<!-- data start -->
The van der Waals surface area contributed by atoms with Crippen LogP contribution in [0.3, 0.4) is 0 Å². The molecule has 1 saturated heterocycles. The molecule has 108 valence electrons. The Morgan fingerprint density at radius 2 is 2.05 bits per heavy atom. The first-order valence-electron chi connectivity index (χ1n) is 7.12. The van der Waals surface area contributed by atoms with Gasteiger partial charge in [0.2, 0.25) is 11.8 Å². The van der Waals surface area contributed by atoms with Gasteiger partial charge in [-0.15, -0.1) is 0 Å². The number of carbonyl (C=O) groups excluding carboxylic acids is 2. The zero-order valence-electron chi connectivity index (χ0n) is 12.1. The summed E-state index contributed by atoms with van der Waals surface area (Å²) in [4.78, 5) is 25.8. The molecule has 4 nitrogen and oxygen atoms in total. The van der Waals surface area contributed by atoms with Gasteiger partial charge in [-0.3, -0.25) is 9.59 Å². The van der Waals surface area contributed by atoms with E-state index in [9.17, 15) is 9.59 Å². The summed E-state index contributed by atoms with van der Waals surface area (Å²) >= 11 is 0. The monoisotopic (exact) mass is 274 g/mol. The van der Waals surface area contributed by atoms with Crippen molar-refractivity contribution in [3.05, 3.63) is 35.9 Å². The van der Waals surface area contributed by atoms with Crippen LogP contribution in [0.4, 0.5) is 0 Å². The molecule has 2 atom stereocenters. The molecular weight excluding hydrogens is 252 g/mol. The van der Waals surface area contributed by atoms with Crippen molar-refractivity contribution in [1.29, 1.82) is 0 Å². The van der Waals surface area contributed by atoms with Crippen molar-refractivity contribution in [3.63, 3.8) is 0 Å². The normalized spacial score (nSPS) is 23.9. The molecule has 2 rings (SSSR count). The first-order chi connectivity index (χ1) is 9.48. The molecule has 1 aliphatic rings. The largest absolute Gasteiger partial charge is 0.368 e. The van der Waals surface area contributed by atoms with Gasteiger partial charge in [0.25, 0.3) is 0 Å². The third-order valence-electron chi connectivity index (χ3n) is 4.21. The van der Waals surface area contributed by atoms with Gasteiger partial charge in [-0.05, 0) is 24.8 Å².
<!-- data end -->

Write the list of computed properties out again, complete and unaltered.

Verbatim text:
The van der Waals surface area contributed by atoms with Crippen LogP contribution in [0.3, 0.4) is 0 Å². The molecule has 1 saturated heterocycles. The molecule has 108 valence electrons. The Morgan fingerprint density at radius 2 is 2.05 bits per heavy atom. The first-order valence-electron chi connectivity index (χ1n) is 7.12. The van der Waals surface area contributed by atoms with Gasteiger partial charge in [0.2, 0.25) is 11.8 Å². The van der Waals surface area contributed by atoms with Gasteiger partial charge in [-0.15, -0.1) is 0 Å². The number of carbonyl (C=O) groups excluding carboxylic acids is 2. The zero-order valence-electron chi connectivity index (χ0n) is 12.1. The summed E-state index contributed by atoms with van der Waals surface area (Å²) in [4.78, 5) is 25.8. The molecule has 4 nitrogen and oxygen atoms in total. The van der Waals surface area contributed by atoms with Gasteiger partial charge in [-0.3, -0.25) is 9.59 Å². The van der Waals surface area contributed by atoms with E-state index in [9.17, 15) is 9.59 Å². The summed E-state index contributed by atoms with van der Waals surface area (Å²) >= 11 is 0. The monoisotopic (exact) mass is 274 g/mol. The van der Waals surface area contributed by atoms with Crippen molar-refractivity contribution in [3.05, 3.63) is 35.9 Å². The van der Waals surface area contributed by atoms with Crippen LogP contribution in [0.4, 0.5) is 0 Å². The molecule has 2 atom stereocenters. The molecular weight excluding hydrogens is 252 g/mol. The van der Waals surface area contributed by atoms with Crippen molar-refractivity contribution in [1.29, 1.82) is 0 Å². The van der Waals surface area contributed by atoms with Crippen molar-refractivity contribution in [3.63, 3.8) is 0 Å². The normalized spacial score (nSPS) is 23.9. The molecule has 2 rings (SSSR count). The first-order chi connectivity index (χ1) is 9.48. The molecule has 1 aliphatic rings. The largest absolute Gasteiger partial charge is 0.368 e. The van der Waals surface area contributed by atoms with Gasteiger partial charge in [0.25, 0.3) is 0 Å². The third-order valence-electron chi connectivity index (χ3n) is 4.21. The van der Waals surface area contributed by atoms with Gasteiger partial charge in [-0.05, 0) is 24.8 Å².